6. Just tried sending a suggestion to the suggestions@firstlightoptics.com and got a bounce back email including: Your email to group suggestions@firstlightoptics.com was rejected due to spam classification. The owner of the group can choose to enable message moderation instead of bouncing these emails. More information can be found here: https://support.google.com/a/answer/168383. Suggestion was fairly detailed including a couple of URLs so shouldn't have been flagged as spam. Hope that's of some use, and I'll try resending it tomorrow.
  7. This sounds like something I've encountered sometimes when using the wifi adapter attached to my SW Virtuoso mount. The issue was to do with a dialogue box / warning on my android phone. The phone needed me to acknowledge that the wifi network I was trying to connect to did not have internet access and that I wanted to connect anyway. If I missed the chance to say "Yes" it was a hassle to track down the setting and I think I just disconnected and reconnected and made sure I was paying attention to the phone when trying to connect. Hope thats some use.
  8. I'd forgotten about these, but came very close to buying one. I was struggling to find reviews and then got the chance of a deal on my Heritage. You might be able to find some more info on them one year on... Compact tabletop dobsonians available in 5" and 6" https://www.bresseruk.com/astronomy/bresser-messier-5-dobsonian-telescope.html https://www.bresseruk.com/astronomy/bresser-messier-6-dobsonian-telescope.html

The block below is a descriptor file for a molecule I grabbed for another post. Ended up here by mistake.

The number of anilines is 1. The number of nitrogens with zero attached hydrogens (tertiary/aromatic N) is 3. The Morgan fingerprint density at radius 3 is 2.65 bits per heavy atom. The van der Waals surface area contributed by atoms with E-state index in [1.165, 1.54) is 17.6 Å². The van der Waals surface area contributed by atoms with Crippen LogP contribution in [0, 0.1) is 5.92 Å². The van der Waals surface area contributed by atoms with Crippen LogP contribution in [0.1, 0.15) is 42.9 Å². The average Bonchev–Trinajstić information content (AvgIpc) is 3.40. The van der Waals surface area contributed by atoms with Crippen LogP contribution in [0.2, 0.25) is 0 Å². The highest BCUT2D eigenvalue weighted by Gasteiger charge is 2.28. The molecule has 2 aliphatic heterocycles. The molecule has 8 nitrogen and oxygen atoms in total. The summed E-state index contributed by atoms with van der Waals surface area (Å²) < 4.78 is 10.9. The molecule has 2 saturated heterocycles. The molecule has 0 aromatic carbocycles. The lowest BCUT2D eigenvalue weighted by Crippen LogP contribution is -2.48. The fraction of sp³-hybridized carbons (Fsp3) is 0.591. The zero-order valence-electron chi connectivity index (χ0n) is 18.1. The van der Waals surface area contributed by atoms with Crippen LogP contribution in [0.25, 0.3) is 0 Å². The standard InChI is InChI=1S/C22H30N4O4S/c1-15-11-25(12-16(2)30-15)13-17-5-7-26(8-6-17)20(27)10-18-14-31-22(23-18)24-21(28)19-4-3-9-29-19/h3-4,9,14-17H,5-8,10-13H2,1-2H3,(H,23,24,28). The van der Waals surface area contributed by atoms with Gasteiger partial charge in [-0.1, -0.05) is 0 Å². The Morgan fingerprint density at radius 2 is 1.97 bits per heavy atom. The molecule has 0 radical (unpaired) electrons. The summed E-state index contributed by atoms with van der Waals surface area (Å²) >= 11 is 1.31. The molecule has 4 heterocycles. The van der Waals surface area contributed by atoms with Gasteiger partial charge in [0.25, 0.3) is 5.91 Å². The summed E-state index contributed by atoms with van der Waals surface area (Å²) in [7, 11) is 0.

9. Interesting question - and although the general request for recommendations in that kind of range as a first scope come up often, I can't recall many where they are "downsizing" (for want of a better word). I'm happy with my Heritage 114p Virtuoso and find the tracking (and adding goto with the skywatcher wifi adapter) very useful. Quick to set up and easy to store. But that's on the basis it's my first scope. And although I'm happy with my choice, I would definitely like "more" scope. I'd love to go for a SW 200 dob, but haven't for pretty much the reasons you sold yours. I can live with the compromise I've made because I've never really known better, but I think it would be very hard to go "back" from a 200 dobsonian to something in the 100 to 130 range. I know plenty here rave about the Mak 127 from various manufacturers, but I don't know whether that would be closer to what you aim for. Good luck, and I'll follow your choice with interest.
  10. I’ve got this very similar one... https://www.amazon.co.uk/Solomark-Universal-Phone-Adapter-Mount/dp/B0188KP6T8/ref=sr_1_3?ie=UTF8&qid=1534028121&sr=8-3&keywords=Phone+telescope+adaptor It is great for the moon but tricky to align well enough to look “straight down the eyepiece” to make it reliable for planetary viewing. And most of the options available give little ability to set the distance from the eyepiece (again making it difficult for high magnification). Im also not sure if it’s due to the adaptor or phone camera quality (old iPhone 4) but it’s no use for me for picking up stars at all. sorry - iPad won’t let me attach pics, but the one in my avatar was taken with it. My 4 and a half year old can now use the eyepiece but the phone/adapter combination is still our first choice if I can get it lined up. But do be aware of its limitations.